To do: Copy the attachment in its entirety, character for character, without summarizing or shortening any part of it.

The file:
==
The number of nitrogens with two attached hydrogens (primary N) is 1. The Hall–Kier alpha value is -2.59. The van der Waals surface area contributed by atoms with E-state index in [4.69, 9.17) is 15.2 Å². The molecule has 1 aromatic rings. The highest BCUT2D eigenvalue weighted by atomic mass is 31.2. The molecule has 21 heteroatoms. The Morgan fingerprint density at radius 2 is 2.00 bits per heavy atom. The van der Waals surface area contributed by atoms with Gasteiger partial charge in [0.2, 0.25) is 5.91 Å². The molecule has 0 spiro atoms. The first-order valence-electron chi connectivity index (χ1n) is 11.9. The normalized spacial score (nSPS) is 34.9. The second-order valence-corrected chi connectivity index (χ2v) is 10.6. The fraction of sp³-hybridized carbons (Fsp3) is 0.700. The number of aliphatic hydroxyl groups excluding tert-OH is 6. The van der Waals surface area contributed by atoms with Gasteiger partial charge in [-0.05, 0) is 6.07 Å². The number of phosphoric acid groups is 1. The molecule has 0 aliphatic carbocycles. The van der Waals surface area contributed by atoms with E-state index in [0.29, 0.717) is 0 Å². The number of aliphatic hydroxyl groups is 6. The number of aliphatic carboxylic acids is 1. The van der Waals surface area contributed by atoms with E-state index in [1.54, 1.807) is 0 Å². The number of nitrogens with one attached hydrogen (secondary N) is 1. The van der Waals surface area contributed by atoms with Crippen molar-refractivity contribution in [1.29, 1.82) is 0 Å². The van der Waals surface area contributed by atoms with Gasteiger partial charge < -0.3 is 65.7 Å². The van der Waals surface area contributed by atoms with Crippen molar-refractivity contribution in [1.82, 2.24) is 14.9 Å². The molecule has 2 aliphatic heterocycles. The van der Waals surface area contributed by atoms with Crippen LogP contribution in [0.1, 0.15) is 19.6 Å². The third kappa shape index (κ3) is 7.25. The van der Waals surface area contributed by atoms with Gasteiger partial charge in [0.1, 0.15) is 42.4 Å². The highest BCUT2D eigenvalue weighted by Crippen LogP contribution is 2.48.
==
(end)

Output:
The number of nitrogens with two attached hydrogens (primary N) is 1. The Hall–Kier alpha value is -2.59. The van der Waals surface area contributed by atoms with E-state index in [4.69, 9.17) is 15.2 Å². The molecule has 1 aromatic rings. The highest BCUT2D eigenvalue weighted by atomic mass is 31.2. The molecule has 21 heteroatoms. The Morgan fingerprint density at radius 2 is 2.00 bits per heavy atom. The van der Waals surface area contributed by atoms with Gasteiger partial charge in [0.2, 0.25) is 5.91 Å². The molecule has 0 spiro atoms. The first-order valence-electron chi connectivity index (χ1n) is 11.9. The normalized spacial score (nSPS) is 34.9. The second-order valence-corrected chi connectivity index (χ2v) is 10.6. The fraction of sp³-hybridized carbons (Fsp3) is 0.700. The number of aliphatic hydroxyl groups excluding tert-OH is 6. The van der Waals surface area contributed by atoms with Gasteiger partial charge in [-0.05, 0) is 6.07 Å². The number of phosphoric acid groups is 1. The molecule has 0 aliphatic carbocycles. The van der Waals surface area contributed by atoms with E-state index in [0.29, 0.717) is 0 Å². The number of aliphatic hydroxyl groups is 6. The number of aliphatic carboxylic acids is 1. The van der Waals surface area contributed by atoms with E-state index in [1.54, 1.807) is 0 Å². The number of nitrogens with one attached hydrogen (secondary N) is 1. The van der Waals surface area contributed by atoms with Crippen molar-refractivity contribution in [1.29, 1.82) is 0 Å². The van der Waals surface area contributed by atoms with Gasteiger partial charge < -0.3 is 65.7 Å². The van der Waals surface area contributed by atoms with Crippen molar-refractivity contribution in [1.82, 2.24) is 14.9 Å². The molecule has 2 aliphatic heterocycles. The van der Waals surface area contributed by atoms with Crippen LogP contribution in [0.1, 0.15) is 19.6 Å². The third kappa shape index (κ3) is 7.25. The van der Waals surface area contributed by atoms with Gasteiger partial charge in [0.1, 0.15) is 42.4 Å². The highest BCUT2D eigenvalue weighted by Crippen LogP contribution is 2.48.